And service providers is defined as:

all external parties who perform investment-related services for the System or Retirement Funds, including, but not limited to, Consultants, Custodians, Investment Managers, Legal Counsel, data aggregators, securities litigation monitors, etc.

Joining the Net Zero Asset Managers (NZAM) initiative, as a number of Indiana’s asset managers have, requires making ESG commitments across all assets under management, including Indiana assets:

Across all assets under management: …Implement a stewardship and engagement strategy, with a clear escalation and voting policy, that is consistent with our ambition for all assets under management to achieve net zero emissions by 2050 or sooner.

The NZAM FAQ makes clear that there are no exceptions for this engagement and voting commitment. Combined with the reporting components of the commitment, it makes explicitly clear the commitment to be a member of NZAM demands real action not just empty statements.

INPRS has also claimed that its policy does not imply that every service provider has an inherent fiduciary responsibility to INPRS. Instead, they argue “fiduciary responsibility” refers to the applicable fiduciary responsibility, which is determined by the contract signed between the service provider and INPRS. That does not match a reading of the policy, which plainly defines the fiduciary responsibility not by contract, but by referencing the traditional sole interest standard. The “sole interest” standard makes clear that an asset manager can’t put themself in a position that conflicts with the interest of the beneficiary – in Indiana’s case, Hoosier pension holders.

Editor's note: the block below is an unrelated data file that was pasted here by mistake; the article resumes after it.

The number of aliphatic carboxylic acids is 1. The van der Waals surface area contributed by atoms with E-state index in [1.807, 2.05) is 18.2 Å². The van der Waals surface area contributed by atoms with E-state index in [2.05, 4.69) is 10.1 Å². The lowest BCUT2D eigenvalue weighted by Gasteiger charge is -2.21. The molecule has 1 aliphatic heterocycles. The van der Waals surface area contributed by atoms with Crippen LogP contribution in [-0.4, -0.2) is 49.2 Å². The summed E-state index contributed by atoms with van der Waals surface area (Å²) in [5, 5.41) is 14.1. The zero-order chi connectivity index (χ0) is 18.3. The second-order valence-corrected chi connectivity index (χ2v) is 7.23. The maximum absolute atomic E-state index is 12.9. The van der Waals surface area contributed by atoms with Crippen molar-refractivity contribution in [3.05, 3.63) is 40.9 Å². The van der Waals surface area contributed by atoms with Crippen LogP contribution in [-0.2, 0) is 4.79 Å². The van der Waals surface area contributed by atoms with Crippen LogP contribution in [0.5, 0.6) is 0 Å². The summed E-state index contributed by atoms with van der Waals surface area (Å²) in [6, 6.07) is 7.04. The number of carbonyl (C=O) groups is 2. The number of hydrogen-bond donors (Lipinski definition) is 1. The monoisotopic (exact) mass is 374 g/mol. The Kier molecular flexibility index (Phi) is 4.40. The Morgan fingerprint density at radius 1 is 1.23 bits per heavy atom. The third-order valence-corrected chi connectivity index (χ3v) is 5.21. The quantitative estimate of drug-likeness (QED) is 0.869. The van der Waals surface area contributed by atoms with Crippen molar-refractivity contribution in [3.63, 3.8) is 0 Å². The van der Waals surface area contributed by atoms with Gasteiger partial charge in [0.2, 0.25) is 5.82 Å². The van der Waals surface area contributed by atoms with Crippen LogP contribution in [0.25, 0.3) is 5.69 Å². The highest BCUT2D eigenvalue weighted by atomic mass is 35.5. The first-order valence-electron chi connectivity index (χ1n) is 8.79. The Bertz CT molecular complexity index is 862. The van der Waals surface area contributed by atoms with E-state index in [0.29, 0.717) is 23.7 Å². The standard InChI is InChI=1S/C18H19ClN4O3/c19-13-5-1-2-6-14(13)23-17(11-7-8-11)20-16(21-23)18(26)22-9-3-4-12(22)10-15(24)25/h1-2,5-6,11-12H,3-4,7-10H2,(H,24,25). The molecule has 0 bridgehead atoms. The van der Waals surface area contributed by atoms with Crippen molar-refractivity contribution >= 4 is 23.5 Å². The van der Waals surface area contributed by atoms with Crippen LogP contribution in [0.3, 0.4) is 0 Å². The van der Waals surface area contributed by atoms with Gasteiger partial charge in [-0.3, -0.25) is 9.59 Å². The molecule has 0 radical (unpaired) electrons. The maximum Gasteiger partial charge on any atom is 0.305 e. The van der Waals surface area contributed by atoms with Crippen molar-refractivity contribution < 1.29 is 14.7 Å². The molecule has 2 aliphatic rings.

Indiana’s Attorney General Opinion in September 2022 states that asset managers belonging to Climate Action 100+ have demonstrated a mixed motive that violates the sole interest fiduciary standard in Indiana law. This suggests INPRS is violating its own investment policy, which could subject all of the trustees to personal liability, and raises some questions for the board:

  • When did the board realize over $16 billion of retirement funds were invested with asset managers who belonged to Climate Actions 100+ or NZAM?

  • What instructions have been provided to asset managers like Blackrock to ensure that when they speak to companies, and vote for directors, they are solely focused on financial return? How does the board monitor compliance with those instructions?

  • Was the board aware that asset managers like Blackrock are using Indiana funds to push companies to align their operations with UN treaties like the Paris Agreement that have no legal effect in the United States?

  • Was the board aware that asset managers like Blackrock are using Indiana funds to suppress political speech when it conflicts with the Paris Agreement?

  • Was the board aware that asset managers like Blackrock are using Indiana funds to pressure companies to “promote racial justice” and conduct “racial equity” audits?

  • Has the board conducted any legal analysis to determine whether it is lawful for state funds to be used to suppress political speech or promote racial quotas?

INPRS originally testified neutral on HB 1008, only to then take a position claiming HB 1008 as introduced would cost Indiana $6.7 billion dollars. This raises further questions of what kind of pressure woke asset asset managers and their consultants on the retirement board may be applying behind the scenes, claiming they wouldn’t do business with Indiana.